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Christopher Wood, Building the Boat, Tréboul, 1930
Alfred Wallis took up painting in his seventies, ‘for company’ following the death of his wife in 1922. Working from a small terraced cottage in St Ives, Cornwall, he produced hundreds of paintings using the materials around him, from industrial ship paint to scraps of cardboard packaging. In the 1870’s Wallis had been a ‘mariner, merchant service’, crossing the Atlantic, before going on to work on smaller fishing boats closer to shore. It is from these experiences that he took inspiration; he almost always painted from memory, recalling his days at sea.
In contrast Christopher Wood was young, worldly and ambitious for his art, living in Paris for much of his short life. During a visit to St Ives with fellow artist Ben Nicholson in 1928, he encountered Wallis for the first time. Wallis’ untutored style and inventive use of materials had a marked effect on Wood’s stylistic development. Wood wrote:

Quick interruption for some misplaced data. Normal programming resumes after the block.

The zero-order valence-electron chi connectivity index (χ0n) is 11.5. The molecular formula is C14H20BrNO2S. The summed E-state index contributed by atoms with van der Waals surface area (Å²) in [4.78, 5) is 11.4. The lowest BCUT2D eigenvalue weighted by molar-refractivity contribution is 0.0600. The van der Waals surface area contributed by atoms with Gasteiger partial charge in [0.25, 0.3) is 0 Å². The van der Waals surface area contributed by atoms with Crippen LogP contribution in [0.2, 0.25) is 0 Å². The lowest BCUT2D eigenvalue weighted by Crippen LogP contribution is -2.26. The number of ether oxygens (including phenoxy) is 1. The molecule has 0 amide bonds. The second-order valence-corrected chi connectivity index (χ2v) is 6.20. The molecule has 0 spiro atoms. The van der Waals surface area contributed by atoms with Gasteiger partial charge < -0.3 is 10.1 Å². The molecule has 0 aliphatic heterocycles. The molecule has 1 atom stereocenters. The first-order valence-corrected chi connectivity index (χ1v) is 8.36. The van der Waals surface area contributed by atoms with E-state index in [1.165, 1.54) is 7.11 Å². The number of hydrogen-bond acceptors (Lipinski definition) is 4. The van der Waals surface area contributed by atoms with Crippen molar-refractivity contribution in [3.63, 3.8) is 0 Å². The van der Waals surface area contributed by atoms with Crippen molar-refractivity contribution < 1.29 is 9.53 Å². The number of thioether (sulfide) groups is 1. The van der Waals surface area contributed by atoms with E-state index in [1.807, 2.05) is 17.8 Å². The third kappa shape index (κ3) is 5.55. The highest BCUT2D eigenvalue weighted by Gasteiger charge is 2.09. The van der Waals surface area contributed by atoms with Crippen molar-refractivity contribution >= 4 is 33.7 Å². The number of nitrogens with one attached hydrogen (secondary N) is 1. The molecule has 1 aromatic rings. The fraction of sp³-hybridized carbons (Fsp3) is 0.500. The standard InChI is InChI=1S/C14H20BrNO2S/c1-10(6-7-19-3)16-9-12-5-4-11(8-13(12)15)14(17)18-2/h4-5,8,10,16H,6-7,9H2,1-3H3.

‘I am more and more influenced by Alfred Wallis, not a bad master though’
Nicholson and Wood introduced Jim Ede to Alfred Wallis’ work. Ede admired Wallis’ ability to express so effectively the power of the sea through paint, and went on to acquire over 100 of his paintings. Many of these, alongside paintings by Christopher Wood, are presented in this exhibition – two artists’ expertly portraying their distinct experiences of the sea and shore.
The exhibition runs until 27 August 2017 and is free to visit. More information here.